As the course continues to improve and the rains (when they come) aids the fairways growth, the golf course becomes more and more of a dream come true.
As the photo from the first tee shows the first fairway.
The course wants to welcome all the permanent new arrivals, oh how happy these animals make me…
The sable are young yet already they show the deep chested pride they’re well known for..
I am to stay on at the course and will now be in a position to blog more, to share my golf course with you all. I’m sure that you know it is not really my course and belongs in its entirety to the owner of the Akabeko Boutique Hotel, but my design and build, tweaked to his satisfaction, still feels as though its mine…
This has been and will always be the most desired “bucket list” happening in my life.
Unusual springbok behaviour.
We were privileged to have our son take us to “Witsand” in the Northern Cape. This is an exceptional eco-destination featuring geological and climatic anomalies that cause the desert sand to ‘roar’. This natural attraction is one of the Kalahari’s best-kept secrets.
The birding here is exceptional, and you’ll see plenty of dry land wildlife, enabling to make some great photographic captures. BUT, that is only if you ensure you take a camera with charged batteries and the two sets in the bag are also charged. Hell, make sure your video camera’s batteries are charged. I DIDN”T——
This is a fascinating place and well worth the 70 km. dirt road trip that tends to test the springs of any LDV. We had, what I’d call luxurious accommodation, (here’s a photo from before the batteries conked.)
The bush surrounding the accommodation nice and thick, giving a total feeling of isolation. (Wonderful)
and then at night we had the privilege of witnessing and even capturing it on camera a springbok enjoying the remnants of our braai or BBQ… here is a video of that…
and then to have one come and eat charcoal from a hot braai place and chew it, just unbelievable… I have never witnessed this before, or for that matter heard of anyone else that has… a definite first for me… here’s a vid of it… and remember this is not a zoomed shot… the animal was no more than 6 feet away from me and Linda and for that matter totally ignored us when we spoke….
It seems so long since I was able to get on-board here. Been busy at Wingate and Sishen Golf Club with their OH and Safety induction. What a wonderful experience to be back up early everyday preparing for work before sun up….
We had a weekend off last and my son took us to Witsand, a place we had as yet not been to, this is what they say about it on a website…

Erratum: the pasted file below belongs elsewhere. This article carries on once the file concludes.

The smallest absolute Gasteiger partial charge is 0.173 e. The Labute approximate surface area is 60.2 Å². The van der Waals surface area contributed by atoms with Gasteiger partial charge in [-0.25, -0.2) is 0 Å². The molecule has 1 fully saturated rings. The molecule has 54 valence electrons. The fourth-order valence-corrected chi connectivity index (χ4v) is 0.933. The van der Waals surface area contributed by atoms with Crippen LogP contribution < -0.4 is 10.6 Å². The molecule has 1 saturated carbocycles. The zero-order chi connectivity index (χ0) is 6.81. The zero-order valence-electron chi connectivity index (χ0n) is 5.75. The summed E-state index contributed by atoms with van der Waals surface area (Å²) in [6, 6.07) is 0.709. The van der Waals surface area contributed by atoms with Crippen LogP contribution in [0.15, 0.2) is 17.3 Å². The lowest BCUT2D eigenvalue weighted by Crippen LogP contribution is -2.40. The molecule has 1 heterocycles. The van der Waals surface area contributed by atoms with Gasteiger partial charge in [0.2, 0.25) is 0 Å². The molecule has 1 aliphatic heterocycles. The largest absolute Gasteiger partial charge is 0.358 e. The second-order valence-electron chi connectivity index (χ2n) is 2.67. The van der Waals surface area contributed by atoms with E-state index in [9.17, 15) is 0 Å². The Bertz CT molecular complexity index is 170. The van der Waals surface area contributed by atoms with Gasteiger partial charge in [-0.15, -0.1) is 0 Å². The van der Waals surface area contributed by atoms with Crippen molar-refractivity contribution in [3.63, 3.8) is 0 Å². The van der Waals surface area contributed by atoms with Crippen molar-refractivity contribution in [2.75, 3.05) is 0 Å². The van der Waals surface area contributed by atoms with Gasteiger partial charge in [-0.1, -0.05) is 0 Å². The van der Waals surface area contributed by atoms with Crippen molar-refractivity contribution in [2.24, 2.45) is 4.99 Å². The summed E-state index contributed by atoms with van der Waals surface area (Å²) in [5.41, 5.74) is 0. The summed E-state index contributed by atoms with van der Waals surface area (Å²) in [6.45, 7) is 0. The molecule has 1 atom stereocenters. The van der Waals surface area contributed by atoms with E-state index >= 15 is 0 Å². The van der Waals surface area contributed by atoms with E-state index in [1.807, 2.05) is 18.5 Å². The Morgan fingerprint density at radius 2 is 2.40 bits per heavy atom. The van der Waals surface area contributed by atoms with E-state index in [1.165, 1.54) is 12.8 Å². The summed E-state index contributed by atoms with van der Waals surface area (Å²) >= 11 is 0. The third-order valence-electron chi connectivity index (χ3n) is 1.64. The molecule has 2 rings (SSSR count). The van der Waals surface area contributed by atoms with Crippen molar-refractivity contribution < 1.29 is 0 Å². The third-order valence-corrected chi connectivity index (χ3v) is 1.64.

“Witsand Nature Reserve in the Northern Cape is an exceptional eco-destination featuring geological and climatic anomalies that cause the desert sand to ‘roar’. This natural attraction is one of the Green Kalahari’s best-kept secrets. The birding here is exceptional, and you’ll see plenty of dry land wildlife.”
You have to know we went there full of excitement and I made the cardinal sin a photographer can make… I went with low batteries, no backup charged ones and of course forgot the charger at home. My video camera had just enough for me to capture something Linda and I would not have believed if we did not experience it….
It happened whilst sitting at the camp fire latish in the evening, having eaten well and just enjoying the noises of the bush, also feeding the genet cat that came to visit. Three springbok came up to the fire to visit with us. Linda and I kept quiet at first and stared in disbelief. ANIMALS ARE SCARED OF FIRE my brain screamed.
One started to lick on the braai grid that was cool, then came and started to lick in the ash of the fire. “THE FIRE IS HOT” I screamed under my breathe…. these springbok actually started to seek out pieces of charcoal that were not still glowing red, but warm and ate them.
This all happened within two to three metres of us and when we started to talk to each other in disbelief they carried on totally ignoring us…. I captured this on video and when back in civilisation I will download it to “youtube” and add a link for you to see…. here are a few photos first from Witsand and then a few from yesterday which I had a chance to get out and capture…
We leave tomorrow for Pretoria for a short while (a week) and then on the road again… but this will give me a chance to catch up a bit with you all… look forward to that… and to the odd blog I’m going to be able to post…
The springbok (Antidorcas marsupialis) is a medium-sized brown and white antelope. It is extremely fast and can reach speeds of 100 km/h (62 mph) and can leap 4 m (13 feet) through the air. The common name "springbok" comes from the Afrikaans and Dutch words spring = jump and bok = goat.